Why? Think about it this way - US Congress includes the House of Representatives and the Senate, in the same way Ireland has the Dáil and the Seanad, and the UK has the House of Commons and House of Lords.
Anyway, when a bill passes in the House of Representatives - which currently has a Democrat majority - it moves to the Senate. For most legislation to pass in the Senate, a majority of 60% support is required.
Okay, so why the need to change the rules? The problem for Biden is that there are currently 50 Democrat Senators and 50 Republican Senators. This even split The even split means Biden's administration are finding it increasingly difficult to pass legislation. In order to change the rules, Biden needs a majority to vote in favour. In situations where there is a tie in a Senate vote, the vice president can cast the deciding vote. Biden would need support from all 50 of his Democrats on this, with support from at least two in doubt. Much of the media put low expectations on Biden's actual chances of bringing in the change.
A ROYAL SNUB
Princess Delphine - a 'love child' of Belgium's former king - said the monarch was so rude to her he reduced her to tears when she first attempted to be recognised as his biological daughter.
What's the background here? King Albert is said to have had an 18-year affair with Delphine's aristocratic mother. A biography once claimed he decided to stay with his wife, Queen Paola, rather than abdicate and be with Delphine's mother. When Delphine was 17 years old, she reportedly learned the king was in fact her father.
The legal battle: In 2013, Delphine launched legal proceedings. Within weeks, King Albert abdicated in favour of his son, citing ill health. Albert refused to take a paternity test until the court said he would be fined €5,000 each day until he took it. Below is a photo of Princess Delphine meeting her half-brother, the current King of Belgium, for the first time in 2020.
- In Ireland, changes to the rules for some close contacts are expected to be announced. NPHET has advised the government that close contacts should no longer have to isolate if they have received a booster vaccine and have no symptoms. The Irish Times reported the changes are "likely to be relaxed before the weekend". The Cabinet will meet today to finalise a decision.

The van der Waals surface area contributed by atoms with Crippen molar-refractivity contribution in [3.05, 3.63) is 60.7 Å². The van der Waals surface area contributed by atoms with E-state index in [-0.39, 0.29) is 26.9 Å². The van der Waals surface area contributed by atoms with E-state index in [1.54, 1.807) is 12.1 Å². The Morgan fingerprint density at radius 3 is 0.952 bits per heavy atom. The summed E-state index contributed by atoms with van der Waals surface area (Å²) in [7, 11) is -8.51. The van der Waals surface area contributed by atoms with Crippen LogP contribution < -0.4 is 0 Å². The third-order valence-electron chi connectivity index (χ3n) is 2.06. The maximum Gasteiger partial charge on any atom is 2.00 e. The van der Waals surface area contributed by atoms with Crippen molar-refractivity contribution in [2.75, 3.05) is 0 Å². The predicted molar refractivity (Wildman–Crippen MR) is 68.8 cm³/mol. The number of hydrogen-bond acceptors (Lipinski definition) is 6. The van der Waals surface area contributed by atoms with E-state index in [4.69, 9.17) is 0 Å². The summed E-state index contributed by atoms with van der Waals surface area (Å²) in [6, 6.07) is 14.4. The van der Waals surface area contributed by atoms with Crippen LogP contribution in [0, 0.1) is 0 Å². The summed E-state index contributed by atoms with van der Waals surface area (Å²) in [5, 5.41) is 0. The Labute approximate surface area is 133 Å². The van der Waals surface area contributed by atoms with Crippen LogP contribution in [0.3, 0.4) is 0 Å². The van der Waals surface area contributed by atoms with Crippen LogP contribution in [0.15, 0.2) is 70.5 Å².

- The European Medicines Agency says the surge in Omicron cases across Europe "is pushing Covid-19 towards being an endemic disease that humanity can live with".
The cost of Covid: A staggering 600,000 people cancelled their flights from Heathrow over the Christmas period. The airport is calling for coronavirus testing to be dropped, saying it carried 12% less passengers in 2021 than it did in 2020.
- BBC News: Djokovic admits breaking isolation while positive
- The Guardian: Furious Tories pile pressure on Boris Johnson over No 10 parties
- The Financial Times: China applies brakes to Africa lending
- Al Jazeera: Omicron pushing COVID from pandemic to endemic: EU agency
- The Irish Times: Rules to be eased as Omicron sweeps across Europe
WATCHING OUT FOR...
Neymar: The Perfect Chaos
On January 25, a series about footballer Neymar will be released on Netflix. The trailer has just been released, and features interviews with Lionel Messi and David Beckham.
"Beloved worldwide but also a lightning rod for criticism, Neymar shares the highs and lows of his personal life and brilliant football career." - Netflix description
Hang on, so you summarise the news for us every day for free, AND you reward us for just telling friends about it?
Am. Yeah. Please share ✌🏽
Five years since President Obama surprised his vice president, Joe Biden, by awarding him the Presidential Medal of Freedom during the last week of his term in office.
It actually makes for quite a sweet moment - click below to watch.
ON A LIGHTER NOTE
Look, I'll chat to you about it later.